Coach Don Nelson put his celebratory beer can on the table, settled into a chair for his postgame interview and smiled at what his Warriors pulled off: a 2007 first-round playoff upset of the top-seeded Dallas Mavericks.

That lasting image might serve as his brightest moment during his two up-and-down stints as the Warriors coach, if not his 31-year NBA coaching career.

Nearly 31/2 years later, and shortly after becoming the NBA's all-time winningest coach this past spring, Nelson, 70, is done coaching the Warriors. His official departure is slated for Monday.

The long-suffering franchise is heading on without him as well as outgoing owner Chris Cohan, a tandem long rued by a frustrated fan base. A new regime beckons under Joe Lacob, and hopefully more electric moments will follow like that 2007 "WE BELIEVE" run.

Nelson's affiliation with the Warriors may not have been a bundle of joy. One spring fling in the 2007 playoffs did not define his legacy with them.

But he had his moments, his innovations, his thrilling victories and, yes, his lopsided defeats. That goes for his first Warriors coaching tenure from 1988-95, as well as this more demanding tour from 2006-10.

Both times, Nelson rescued a sagging franchise and turned it into a contender. Oh, things dramatically unraveled each time, and he shared in the blame. But he also partook in the occasional success story born from his coaching wit.

A man does not last as long as Nelson (31 seasons, starting in 1976 with the Milwaukee Bucks) if he does not know a thing or two. He kept sticking around, coaching overmatched teams and entertaining crowds with an up-tempo, net-swishing style.

No, he never won a championship as a coach. He'll make do with an impressive all-time wins record, plus a not-so-paltry five rings from his playing days with the Boston Celtics in the 1960s and '70s.

Nelson The Sequel did not have a true chance to break a Warriors title drought that stretches back to 1975. They still have not had an All-Star since Latrell Sprewell in 1997.

That is why a rare playoff run such as 2007's remains cherished. Nelson relished it every step of the way -- at least until the NBA banned him from bringing his beer to the postgame podium before the Utah series.

In his first Warriors coaching stint, Nelson flourished behind the "Run TMC" cast of Tim Hardaway, Mitch Richmond and Chris Mullin. When Nelson returned in 2006 -- at the behest of Mullin in the front office -- he inherited a team that looks, well, almost as bleak as it does today.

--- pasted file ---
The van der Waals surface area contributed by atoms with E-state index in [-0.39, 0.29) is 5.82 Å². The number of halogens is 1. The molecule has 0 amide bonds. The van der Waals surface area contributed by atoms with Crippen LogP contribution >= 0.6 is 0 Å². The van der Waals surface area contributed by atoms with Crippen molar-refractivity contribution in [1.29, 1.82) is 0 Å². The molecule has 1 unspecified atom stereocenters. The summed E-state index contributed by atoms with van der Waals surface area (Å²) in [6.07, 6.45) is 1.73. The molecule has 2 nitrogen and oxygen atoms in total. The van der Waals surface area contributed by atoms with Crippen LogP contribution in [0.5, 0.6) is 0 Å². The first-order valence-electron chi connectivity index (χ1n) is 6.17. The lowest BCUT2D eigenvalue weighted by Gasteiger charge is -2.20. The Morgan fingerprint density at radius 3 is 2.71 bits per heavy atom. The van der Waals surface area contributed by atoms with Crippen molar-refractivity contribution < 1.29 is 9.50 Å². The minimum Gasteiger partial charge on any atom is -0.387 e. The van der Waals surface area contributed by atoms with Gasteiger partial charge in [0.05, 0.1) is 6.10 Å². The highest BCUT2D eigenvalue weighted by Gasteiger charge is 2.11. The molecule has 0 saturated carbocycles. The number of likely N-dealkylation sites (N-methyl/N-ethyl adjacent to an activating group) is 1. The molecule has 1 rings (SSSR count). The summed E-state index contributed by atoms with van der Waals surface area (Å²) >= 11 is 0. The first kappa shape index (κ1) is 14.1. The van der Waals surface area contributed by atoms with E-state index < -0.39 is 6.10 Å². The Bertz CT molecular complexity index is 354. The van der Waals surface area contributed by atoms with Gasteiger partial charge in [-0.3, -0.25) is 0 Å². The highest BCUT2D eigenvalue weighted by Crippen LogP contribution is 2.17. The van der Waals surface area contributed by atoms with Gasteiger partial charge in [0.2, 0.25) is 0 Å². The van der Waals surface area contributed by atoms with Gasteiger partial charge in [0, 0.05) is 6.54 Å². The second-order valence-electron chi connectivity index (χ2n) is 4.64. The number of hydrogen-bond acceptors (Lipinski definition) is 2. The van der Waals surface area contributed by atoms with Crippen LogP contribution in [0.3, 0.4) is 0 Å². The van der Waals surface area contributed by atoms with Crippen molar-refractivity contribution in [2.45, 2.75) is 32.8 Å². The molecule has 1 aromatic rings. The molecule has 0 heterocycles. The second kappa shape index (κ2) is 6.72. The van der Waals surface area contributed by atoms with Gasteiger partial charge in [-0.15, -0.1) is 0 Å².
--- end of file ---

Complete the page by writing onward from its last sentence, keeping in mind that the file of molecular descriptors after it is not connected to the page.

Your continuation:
Nelson parlayed Baron Davis' point-guard skills and used key additions such as Stephen Jackson and Al Harrington to end the Warriors' 12-season playoff drought.

Nelson's Warriors then outfoxed the top-seeded Mavericks -- the first No. 8 seed to do so against a No. 1 in a best-of-seven series -- only to lose in the next round to the Utah Jazz.

He may never have been in a better mood than after the 111-86, series-clinching win over Dallas in Game 6 at Oracle Arena. At the time, he called that victory "probably the best I've ever had" as a coach. He regaled the media during the series with anecdotes about how he formulated his crafty game plans with a bottle of scotch and a cigar in a boiler room atop the roof at his Lake Merritt penthouse. His dog, Lucky, came along for the magical playoff ride, too.

Once that upset was complete, his players pulled him into their locker room victory dance. "They bump me around and forget I'm 66 years old," Nelson said afterward.

Funny thing is, when he first walked into the Warriors' locker room before the season started, he warned everyone his age would define his style. He called it "The 66 Rule," meaning, "I'm 66, and I don't give a (hoot)." He did not care about making enemies or crushing egos. He had a franchise to help resurrect. He had help along the way. But he was the respected face needed to ignite that turnaround, at least until he bequeathed that role to a bearded Davis.

Nelson's second stint carried a different vibe from his first. But Chris Webber was around for both, albeit briefly in 2008 so he and Nelson could mend fences from a 1994 feud that crippled the franchise.

Of course Nelson had conflicts with other players, perceived power plays with management and an insatiable desire for cold, hard cash.

He also had an unmatched personality. He could play the role of boss and bully. Or he could charm folks with colorful quotes and an aw-shucks attitude.

Passing Lenny Wilkens atop the all-time wins list was not a bad way to go out, and Nelson did so on April 7 at Minnesota. He celebrated his 1,333rd career victory by hopping on the court in a scrum with his players, several of whom are off the roster now.

He won twice more after that, the Warriors closing with a 26-56 record and Nelson exiting with a career regular-season mark of 1,335-1,063.

In the end, Nelson may not have had enormous success coaching the Warriors, but when he did, he made it count in a way everyone should appreciate.

Contact Cam Inman at cinman@bayareanewsgroup.com. Follow him on Twitter.com/CamInman